The price of this new chip is likely to sit above that of the 9980XE, but where exactly isn't clear. According to Anandtech, Intel won't be selling this chip through regular retail channels, and it won't have a regular list price. Instead, the chip company is asking system builders to bid for the chips in an online auction. The auctions will be held quarterly, with apparently only three system integrators bidding in the first.
Have some spare gift cards? Just looking to treat yourself? Here are some great ideas that won't break the bank.
For a chunk of change -- and a battery bulge -- you'll get some more power.
China’s new Long March 6 rocket has won a major commercial launch contract, with an agreement for up to six flights over two years to deploy 90 small remote sensing satellites for Argentina-based Satellogic.
The contract—which will allow Satellogic to deploy a constellation capable of imaging the entire planet at a 1-meter resolution on a weekly basis—is significant in that it comes at a time of increasing competition in the small-satellite launch market. Satellogic and the China Great Wall Industry Corporation (or CGWIC), which sells Chinese government launch services on the commercial market, did not disclose terms of the agreement.
However, the Chinese launch marketer made clear that this is an important milestone for its Long March 6 (or LM-6) rocket. "Satellogic's constellation will introduce a new era of affordable Earth observation just as the LM-6 will open new opportunities for the global space industry," Gao Ruofei, executive vice president of CGWIC, said in a statement.
Government facial surveillance harms civil liberties, advocacy groups warn
The campaign against Uncle Sam's use of facial recognition stepped up a notch this week: scores of rights-warriors have urged Amazon, Google, and Microsoft to cease selling the panopticon tech to the US government.…
After Infinity War was released, we made some guesses about what might happen next.
A look at the history of the fishbowl-headed illusionist, played by Jake Gyllenhaal in Spider-Man: Far From Home.
Federal authorities have charged nine defendants with participating in a scheme to hack a Securities and Exchange Commission database to steal confidential information that netted $4.1 million in illegal stock trade profits.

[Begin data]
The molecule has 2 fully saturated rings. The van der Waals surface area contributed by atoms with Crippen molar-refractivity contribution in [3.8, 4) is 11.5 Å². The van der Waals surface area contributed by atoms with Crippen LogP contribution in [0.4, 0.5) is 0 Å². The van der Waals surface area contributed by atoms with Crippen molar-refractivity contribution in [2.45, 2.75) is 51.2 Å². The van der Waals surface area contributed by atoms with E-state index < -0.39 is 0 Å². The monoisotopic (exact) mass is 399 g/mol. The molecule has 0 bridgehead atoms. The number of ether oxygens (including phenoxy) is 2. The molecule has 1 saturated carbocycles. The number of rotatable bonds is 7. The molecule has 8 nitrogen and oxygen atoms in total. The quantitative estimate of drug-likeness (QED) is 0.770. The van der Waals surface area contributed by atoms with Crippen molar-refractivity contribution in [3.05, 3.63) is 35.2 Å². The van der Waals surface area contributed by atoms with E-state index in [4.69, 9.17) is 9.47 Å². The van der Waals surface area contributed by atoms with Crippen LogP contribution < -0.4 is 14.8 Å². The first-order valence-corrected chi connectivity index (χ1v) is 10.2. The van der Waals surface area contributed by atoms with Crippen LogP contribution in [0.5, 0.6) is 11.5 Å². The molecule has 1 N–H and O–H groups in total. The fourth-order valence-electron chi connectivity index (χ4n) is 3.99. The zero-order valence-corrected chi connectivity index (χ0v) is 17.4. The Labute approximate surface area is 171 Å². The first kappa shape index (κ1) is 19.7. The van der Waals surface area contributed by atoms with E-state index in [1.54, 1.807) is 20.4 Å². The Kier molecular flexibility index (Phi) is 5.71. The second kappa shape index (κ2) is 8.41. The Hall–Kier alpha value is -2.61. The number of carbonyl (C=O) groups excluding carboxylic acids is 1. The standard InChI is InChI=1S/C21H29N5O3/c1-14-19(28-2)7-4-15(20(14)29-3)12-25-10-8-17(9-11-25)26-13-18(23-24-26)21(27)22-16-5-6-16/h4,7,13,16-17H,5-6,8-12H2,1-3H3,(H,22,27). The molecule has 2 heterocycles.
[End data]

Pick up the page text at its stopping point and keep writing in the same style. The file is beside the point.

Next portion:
Two of the defendants, federal prosecutors in New Jersey said, breached SEC networks starting in May 2016 by subjecting them to hacks that included directory traversal, phishing attacks, and infecting computers with malware. From there, the defendants allegedly accessed EDGAR (the SEC’s Electronic Data Gathering, Analysis, and Retrieval system) and stole nonpublic earnings reports that publicly traded companies had filed with the commission. The hackers then passed the confidential information to individuals who used it to trade in the narrow window between when the files were stolen and when the companies released the information to the public.
“Defendants’ scheme reaped over $4.1 million in gross ill-gotten gains from trading based on nonpublic EDGAR filings,” SEC officials charged in a civil complaint. It named Ukrainian nationalist Oleksandr Ieremenko as a hacker, along with six individual traders in California, Ukraine, and Russia, and it also named two entities. A criminal complaint filed by federal prosecutors in New Jersey charged Ieremenko and a separate Ukrainian named Artem Radchenko with carrying out the hack.
'We take access to sensitive data and permissions very seriously...' No giggling, please
Paul Bankhead, director of product management at Google, has told programmers that apps in the Play Store that want access to SMS or Call Logs will start being removed unless the ad-slinger has OK'd the given developer's justification.…
The 2019 version of the Amazon's cheapest streamer tries to one-up the Roku Streaming Stick. We go hands-on.
It’s the first major protest of the year from tech workers.
Polk's Command Bar arrives early to the whole-home Alexa party.
Customers can score a large Papa John's pie and other perks -- including cash back on store purchases.